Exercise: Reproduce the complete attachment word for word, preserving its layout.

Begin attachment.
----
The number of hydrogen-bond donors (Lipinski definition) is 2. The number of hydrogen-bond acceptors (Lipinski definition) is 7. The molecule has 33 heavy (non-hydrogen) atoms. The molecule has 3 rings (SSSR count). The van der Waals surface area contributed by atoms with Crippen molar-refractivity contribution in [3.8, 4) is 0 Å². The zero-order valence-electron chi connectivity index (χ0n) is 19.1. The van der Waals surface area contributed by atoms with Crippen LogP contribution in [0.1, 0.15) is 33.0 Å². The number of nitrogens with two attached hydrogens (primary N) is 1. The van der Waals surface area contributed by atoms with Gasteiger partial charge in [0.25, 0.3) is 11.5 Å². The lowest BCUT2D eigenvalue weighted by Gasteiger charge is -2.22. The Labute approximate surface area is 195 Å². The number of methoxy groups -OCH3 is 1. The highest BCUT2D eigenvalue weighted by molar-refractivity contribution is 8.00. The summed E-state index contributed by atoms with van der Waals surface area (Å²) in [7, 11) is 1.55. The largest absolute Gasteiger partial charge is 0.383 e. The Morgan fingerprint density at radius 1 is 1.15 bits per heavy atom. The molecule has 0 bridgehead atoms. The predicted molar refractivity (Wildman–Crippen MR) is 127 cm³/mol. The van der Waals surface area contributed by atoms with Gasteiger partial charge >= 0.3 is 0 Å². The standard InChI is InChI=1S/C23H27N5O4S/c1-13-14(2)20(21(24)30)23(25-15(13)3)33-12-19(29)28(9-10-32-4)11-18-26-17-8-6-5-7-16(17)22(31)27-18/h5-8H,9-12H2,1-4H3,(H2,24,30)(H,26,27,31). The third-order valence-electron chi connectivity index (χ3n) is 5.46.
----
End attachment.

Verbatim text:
The number of hydrogen-bond donors (Lipinski definition) is 2. The number of hydrogen-bond acceptors (Lipinski definition) is 7. The molecule has 33 heavy (non-hydrogen) atoms. The molecule has 3 rings (SSSR count). The van der Waals surface area contributed by atoms with Crippen molar-refractivity contribution in [3.8, 4) is 0 Å². The zero-order valence-electron chi connectivity index (χ0n) is 19.1. The van der Waals surface area contributed by atoms with Crippen LogP contribution in [0.1, 0.15) is 33.0 Å². The number of nitrogens with two attached hydrogens (primary N) is 1. The van der Waals surface area contributed by atoms with Gasteiger partial charge in [0.25, 0.3) is 11.5 Å². The lowest BCUT2D eigenvalue weighted by Gasteiger charge is -2.22. The Labute approximate surface area is 195 Å². The number of methoxy groups -OCH3 is 1. The highest BCUT2D eigenvalue weighted by molar-refractivity contribution is 8.00. The summed E-state index contributed by atoms with van der Waals surface area (Å²) in [7, 11) is 1.55. The largest absolute Gasteiger partial charge is 0.383 e. The Morgan fingerprint density at radius 1 is 1.15 bits per heavy atom. The molecule has 0 bridgehead atoms. The predicted molar refractivity (Wildman–Crippen MR) is 127 cm³/mol. The van der Waals surface area contributed by atoms with Gasteiger partial charge >= 0.3 is 0 Å². The standard InChI is InChI=1S/C23H27N5O4S/c1-13-14(2)20(21(24)30)23(25-15(13)3)33-12-19(29)28(9-10-32-4)11-18-26-17-8-6-5-7-16(17)22(31)27-18/h5-8H,9-12H2,1-4H3,(H2,24,30)(H,26,27,31). The third-order valence-electron chi connectivity index (χ3n) is 5.46.